Why it’s nearly impossible to rent an apartment in Stockholm

A lonely trek.
A lonely trek.
Image: Reuters/Ints Kalnins
We may earn a commission from links on this page.

With Sweden’s election taking place on Sept. 14, all eyes are on parties with solutions to the health care and education crises, but there has been relatively scant talk of one of the country’s most relevant issues—Stockholm housing.

Due to Stockholm’s infamously strict housing market, its citizens are having an incredibly hard time finding an apartment.

There are two main factors underlying this phenomenon. First, the city wait list for a new apartment is now 15 years on average, or 7.7 years in the Greater Stockholm region. Second, Stockholmers live alone. Very alone. In fact, Sweden has the lowest number of persons per household in the OECD, with just 1.99 persons per household, compared to the OECD average of 2.63. And in Stockholm, that numbers is 2.1, almost the lowest for any capital in the world, while the average household size comes in at 41 sq m, on par with other countries.

Stockholm is today one of the few capitals in the world where you cannot simply move to and hope to find a rental. You either have to wait in Stockholm’s official housing line, which has about half a million people ahead of you, or you can wait in one of the co-op lines, which own 28% of rental properties. Yet, if you look to Sweden’s largest co-op, there are exactly zero apartments available in Greater Stockholm.

Today, estimates have Stockholm lacking an astounding 431,144 housing units at the end of 2013. That’s an 8% increase from the year before.

According to Nobel-prize winning economist Paul Krugman, Sweden is already a “significant housing bubble” with housing prices rising of 300% in the last 13 years. Sweden’s finance minister, Anders Borg, agrees and sees the risks of the housing market. But the deputy governor of Sweden’s central bank, Lars E.O. Svensson, is not convinced, and believes that “other fundamental factors” are at play, including “rapid urbanization” and little new construction.

Stockholm housing
The exterior of hard-to-get-housing in Stockholm’s “Södermalm” neighborhood.
Image: Photo by Hasse Lisskog

The sitting center-right Alliance (a block of four parties) is seeking to address the housing crisis by building 140,000 new housing units by 2030, as part of their election platform. The Christian Democrats, a minor party in the Alliance, is specifically focusing on smaller apartments. Christian Democratic member of parliament Erik Slottner told Quartz that ”new rules enable smaller apartments down to 25 sq m, which are ideal for young people looking for their first apartment. Our party is pushing for lowered rents for apartments below 35 sq m. We need to increase the rate of construction, there are no other shortcuts here.”

Meanwhile, the opposition Social Democratic Party is promoting a 1 billion SEK (approximately $150 million) building bonus focused on studios and one-bedroom apartments for students. Social Democratic member of parliament Arhe Hamednaca thinks that “for continued economic growth, we need geographic mobility, but the last eight years Sweden has lacked the political will and been among the least likely in the West to invest in new housing, and instead sold off the city’s existing rental properties.”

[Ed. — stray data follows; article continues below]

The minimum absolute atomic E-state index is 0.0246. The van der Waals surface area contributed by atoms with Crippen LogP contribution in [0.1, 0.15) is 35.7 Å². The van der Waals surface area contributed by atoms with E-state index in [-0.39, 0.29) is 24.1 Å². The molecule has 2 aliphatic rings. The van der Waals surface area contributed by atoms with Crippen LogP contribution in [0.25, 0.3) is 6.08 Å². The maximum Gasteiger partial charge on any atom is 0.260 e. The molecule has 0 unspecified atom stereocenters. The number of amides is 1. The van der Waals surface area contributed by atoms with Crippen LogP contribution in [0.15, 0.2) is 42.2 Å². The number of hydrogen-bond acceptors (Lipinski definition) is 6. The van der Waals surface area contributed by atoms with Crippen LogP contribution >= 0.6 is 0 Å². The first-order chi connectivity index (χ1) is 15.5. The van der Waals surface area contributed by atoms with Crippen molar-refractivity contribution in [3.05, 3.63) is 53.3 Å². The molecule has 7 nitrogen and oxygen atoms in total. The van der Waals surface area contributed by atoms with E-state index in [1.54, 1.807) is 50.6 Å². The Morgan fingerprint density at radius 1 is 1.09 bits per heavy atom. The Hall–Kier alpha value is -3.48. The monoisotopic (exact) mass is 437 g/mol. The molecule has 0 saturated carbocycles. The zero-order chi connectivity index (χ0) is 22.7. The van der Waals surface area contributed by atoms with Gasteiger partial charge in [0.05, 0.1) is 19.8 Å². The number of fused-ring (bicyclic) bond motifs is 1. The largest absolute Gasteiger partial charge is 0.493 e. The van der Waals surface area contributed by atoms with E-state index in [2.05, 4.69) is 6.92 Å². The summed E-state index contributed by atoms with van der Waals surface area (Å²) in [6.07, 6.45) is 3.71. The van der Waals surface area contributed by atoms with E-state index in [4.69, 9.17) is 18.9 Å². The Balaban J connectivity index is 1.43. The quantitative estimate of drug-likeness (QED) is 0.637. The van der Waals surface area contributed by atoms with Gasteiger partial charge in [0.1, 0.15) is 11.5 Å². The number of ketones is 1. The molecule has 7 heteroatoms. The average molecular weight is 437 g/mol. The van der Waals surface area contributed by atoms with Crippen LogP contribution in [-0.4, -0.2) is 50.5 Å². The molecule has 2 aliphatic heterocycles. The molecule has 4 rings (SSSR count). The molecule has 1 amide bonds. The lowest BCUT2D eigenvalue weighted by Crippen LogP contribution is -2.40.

Stockholm home
Political parties on both sides are pushing construction for smaller apartments, suited for first-time dwellers, students, and young.
Image: Photo by Hasse Lisskog.

Buying a two bedroom apartment in Stockholm ranges from $250,000-930,000 depending on the neighborhood, or $3,190-11,600 per square meter, according to official realtor statistics. Meanwhile, renting, often the first step for young people and immigrants, is increasingly hard to come by. In the last 10 years, 35,000 rental properties have been converted to condos with the result that the black market for getting a rental property is $29,000 per room. To be clear, that means paying someone $29,000 just for the right to rent that room.

There is another interpretation of the system. According to Ingela Lindh, CEO of Stockholmshem (the largest municipal housing association), apartment rents are too low. But she cautions against introducing market rates in Stockholm: ”there are no countries which have market rates [for housing] that don’t also have so-called ‘social housing’ and I want to avoid that at every cost.”

And perhaps Stockholmers have unreasonably high expectations of when they should find their own place. According to Eurostat, more than half of Swedes have moved from home by the time they are 21 years old, the highest percentage in the EU, beat only by neighbors Finnish and Danes.

Either way, with construction moving at a slow pace, and at the highest cost in the EU—72% above the average—the people of Stockholm and those moving in have figured out that with little or no new supply, the only way to make it work might be to move in with somebody, not by choice but by necessity. This is what decades of too little construction have led to: a new Stockholm Syndrome.